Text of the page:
Large file transfer over VPN is a problem for many companies for a few reasons, transfer is unreliable, VPN traffic kills the Internet connection, and it is unproductive. This article will show you how to copy large files over VPN or other unreliable network connections, and some of the best software to deal with this, and best practices to deal with large file transfer, and how to ensure file integrity. These are, in my experience, the best way to do it. You have to evaluate yourself, if they work in your environment, and test a lot.
When copying files over VPN, there are a few problems that need to be addressed:
- file transfer can be easily interrupted,
- over saturating the VPN connection,
- redirecting all the available traffic to the VPN connection
- ensuring the transferred file is undamaged
Let’s talk a bit about all of these, why they are important, and how they affect the success of your file copy. This will give you, hopefully, a clearer image of the process.
Network Interruption – File Transfer Failed
When we talk about large file transfers, an interruption after a few hours of transfer is not a good thing, and if you take in consideration the time spent, and to only realize you have to do it again because the transfer failed. There are many reasons for the network to interrupt, and even a second is enough to corrupt your file. VPN is prone to network interruptions with large files, because it saturates the Internet bandwidth, and when other VPN clients try to use the VPN tunnel, the file transfer will be interrupted.
The fix for this is some kind of transfer resuming at both the server level and the client level. A few client-server protocols that support file resuming are: SMB, FTP, HTTP, rsync.
The easiest way to implement file transfer resuming in a corporate environment is through SMB and robocopy. Robocopy has a feature to copy in restartable network mode, so if the network goes down, it will automatically resume the transfer from where it left. The robocopy option to copy in restartable mode is /z as with the regular copy command.
robocopy /mir /z X:\source-folder\ \\RemoteServer\RemoteFolder
Rsync has also a resume option, and it works great, but you have to make sure you use the network filesystem and not a locally mounted network directory. The command to transfer will be like this:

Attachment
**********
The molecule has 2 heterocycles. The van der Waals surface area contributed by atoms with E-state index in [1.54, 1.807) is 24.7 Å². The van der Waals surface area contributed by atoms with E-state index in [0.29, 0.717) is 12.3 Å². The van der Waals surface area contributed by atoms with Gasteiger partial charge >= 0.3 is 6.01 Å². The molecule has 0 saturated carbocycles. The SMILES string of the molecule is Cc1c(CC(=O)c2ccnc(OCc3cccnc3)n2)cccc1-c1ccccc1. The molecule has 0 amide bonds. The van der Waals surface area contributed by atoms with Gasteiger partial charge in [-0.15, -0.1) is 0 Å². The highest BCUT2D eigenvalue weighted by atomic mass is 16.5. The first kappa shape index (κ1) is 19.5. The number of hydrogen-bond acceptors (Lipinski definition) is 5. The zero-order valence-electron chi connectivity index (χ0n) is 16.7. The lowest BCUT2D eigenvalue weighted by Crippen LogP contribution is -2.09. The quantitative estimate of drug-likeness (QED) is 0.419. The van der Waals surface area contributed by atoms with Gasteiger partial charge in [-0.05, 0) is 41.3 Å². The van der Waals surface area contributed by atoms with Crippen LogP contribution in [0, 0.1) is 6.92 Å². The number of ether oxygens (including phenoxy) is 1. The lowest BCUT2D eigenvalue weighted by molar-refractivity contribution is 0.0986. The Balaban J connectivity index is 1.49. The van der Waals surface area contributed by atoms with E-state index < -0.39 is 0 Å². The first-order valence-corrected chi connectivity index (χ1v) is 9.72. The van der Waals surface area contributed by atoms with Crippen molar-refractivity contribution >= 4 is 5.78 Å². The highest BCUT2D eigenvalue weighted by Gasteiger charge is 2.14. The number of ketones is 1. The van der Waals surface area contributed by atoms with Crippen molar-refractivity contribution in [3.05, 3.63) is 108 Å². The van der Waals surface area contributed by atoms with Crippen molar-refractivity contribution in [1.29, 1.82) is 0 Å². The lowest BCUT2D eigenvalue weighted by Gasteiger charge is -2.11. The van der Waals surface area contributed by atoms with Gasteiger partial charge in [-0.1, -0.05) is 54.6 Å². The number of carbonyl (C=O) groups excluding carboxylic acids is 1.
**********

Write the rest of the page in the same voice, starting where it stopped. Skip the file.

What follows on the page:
rsync -aP juser@server:/RemoteServer/Directory /Home/Local-Directory
Filezilla has an option to resume files after interruption, but there is a timeout setup by default. Make sure you set the timeout to 0, so that you can recover even after a few hours with no connection between server and client. Note, that this is not a good option if you have many clients, since it will keep open connections indefinitely.
Apache has also an option to allow file resuming, which is enabled by default. The disadvantage with Apache is that, by default it doesn’t support file upload. If you are determined to use Apache for this though, there are some ways to do it, you can start your research here: File Upload plugin for Apache
Over Saturation of the VPN Connection
The VPN connection is there for many users, don’t think that your file is the most important think in the world. If you take all of the bandwidth for your file transfer, other users might not perform daily important tasks.
The over saturation of the VPN connection can be avoided by implementing bandwidth limiting at the software level.
You can do that with SMB by using robocopy, at the client level. The command will look like this:
robocopy /mir /IPG:250 X:\source-folder\ \\RemoteServer\RemoteFolder
The IPG parameter is the one that controls the bandwidth; it’s the acronym for Inter Packet Gap, and with an IPG of 250, the transfer rate on a 100 MBps network is around 12.7 MBps. The lower the IPG, the higher the bandwidth saturation. The transfer rate will be different for different network speeds.
With FTP is going to be at the server level, it’s very simple if you use Filezilla FTP server. Just restrict the bandwidth to a safe limit, (note that there is no restriction in the picture).
Apache uses mod_ratelimit to control the bandwidth of its clients. For more information about that take a look at this page:
Rsync can also limit the bandwidth at the client level, and the option will be “–bwlimit”. A command to synchronize two folders with rsync, throttling the bandwidth, would look like this:
rsync –bwlimit=3000 /local/folder user@RemoteHost:/remote/backup/folder/
The 3000 means 3000 kbps. IMPORTANT, if you use
Control VPN Traffic
It looks like a simple decision to allow all the traffic possible through the VPN, most companies will determine that VPN traffic has the highest priority. However, in real life there are many non VPN applications that are run from the Internet, and are critical for a business. Booking a flight ticket, using a hosted web application, getting your emails from a hosted email server, etc… So it might make sense to control the maximum bandwidth used by the VPN, and this is especially needed in environments where large file transfers over VPN are very common. The best way to control this is through firewall policies to limit the bandwidth for the VPN destination. On some devices, like the Fortigate firewalls I am using, this is called traffic shaping. On other devices might be named differently.
File Integrity Verification
There is a mechanism for checking the file integrity with robocopy and rsync.
The perfect tool to make sure your file is identical with the remote one is to check with md5. On Linux this is a package that comes by default in many distributions, on Windows you can use WinMD5, that you can download it here: WinMD5